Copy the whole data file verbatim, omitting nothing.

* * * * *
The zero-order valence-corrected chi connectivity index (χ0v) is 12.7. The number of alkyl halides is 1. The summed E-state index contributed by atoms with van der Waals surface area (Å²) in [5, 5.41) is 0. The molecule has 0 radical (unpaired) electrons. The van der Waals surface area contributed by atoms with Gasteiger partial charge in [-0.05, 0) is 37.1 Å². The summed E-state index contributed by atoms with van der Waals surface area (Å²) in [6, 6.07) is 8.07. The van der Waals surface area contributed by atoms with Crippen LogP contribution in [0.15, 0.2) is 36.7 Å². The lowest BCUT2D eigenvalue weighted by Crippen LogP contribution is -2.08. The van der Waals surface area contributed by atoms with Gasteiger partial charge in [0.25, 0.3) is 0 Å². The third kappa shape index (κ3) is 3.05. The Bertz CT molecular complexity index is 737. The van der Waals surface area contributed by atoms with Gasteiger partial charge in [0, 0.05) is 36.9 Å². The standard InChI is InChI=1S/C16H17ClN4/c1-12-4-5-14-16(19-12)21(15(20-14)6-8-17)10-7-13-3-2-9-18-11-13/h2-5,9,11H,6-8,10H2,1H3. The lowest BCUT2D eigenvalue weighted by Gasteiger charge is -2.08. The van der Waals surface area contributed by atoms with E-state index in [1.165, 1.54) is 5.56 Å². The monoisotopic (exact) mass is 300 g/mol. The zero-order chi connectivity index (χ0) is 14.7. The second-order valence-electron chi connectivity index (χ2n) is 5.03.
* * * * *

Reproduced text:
The zero-order valence-corrected chi connectivity index (χ0v) is 12.7. The number of alkyl halides is 1. The summed E-state index contributed by atoms with van der Waals surface area (Å²) in [5, 5.41) is 0. The molecule has 0 radical (unpaired) electrons. The van der Waals surface area contributed by atoms with Gasteiger partial charge in [-0.05, 0) is 37.1 Å². The summed E-state index contributed by atoms with van der Waals surface area (Å²) in [6, 6.07) is 8.07. The van der Waals surface area contributed by atoms with Crippen LogP contribution in [0.15, 0.2) is 36.7 Å². The lowest BCUT2D eigenvalue weighted by Crippen LogP contribution is -2.08. The van der Waals surface area contributed by atoms with Gasteiger partial charge in [0.25, 0.3) is 0 Å². The third kappa shape index (κ3) is 3.05. The Bertz CT molecular complexity index is 737. The van der Waals surface area contributed by atoms with Gasteiger partial charge in [0, 0.05) is 36.9 Å². The standard InChI is InChI=1S/C16H17ClN4/c1-12-4-5-14-16(19-12)21(15(20-14)6-8-17)10-7-13-3-2-9-18-11-13/h2-5,9,11H,6-8,10H2,1H3. The lowest BCUT2D eigenvalue weighted by Gasteiger charge is -2.08. The van der Waals surface area contributed by atoms with E-state index in [1.165, 1.54) is 5.56 Å². The monoisotopic (exact) mass is 300 g/mol. The zero-order chi connectivity index (χ0) is 14.7. The second-order valence-electron chi connectivity index (χ2n) is 5.03.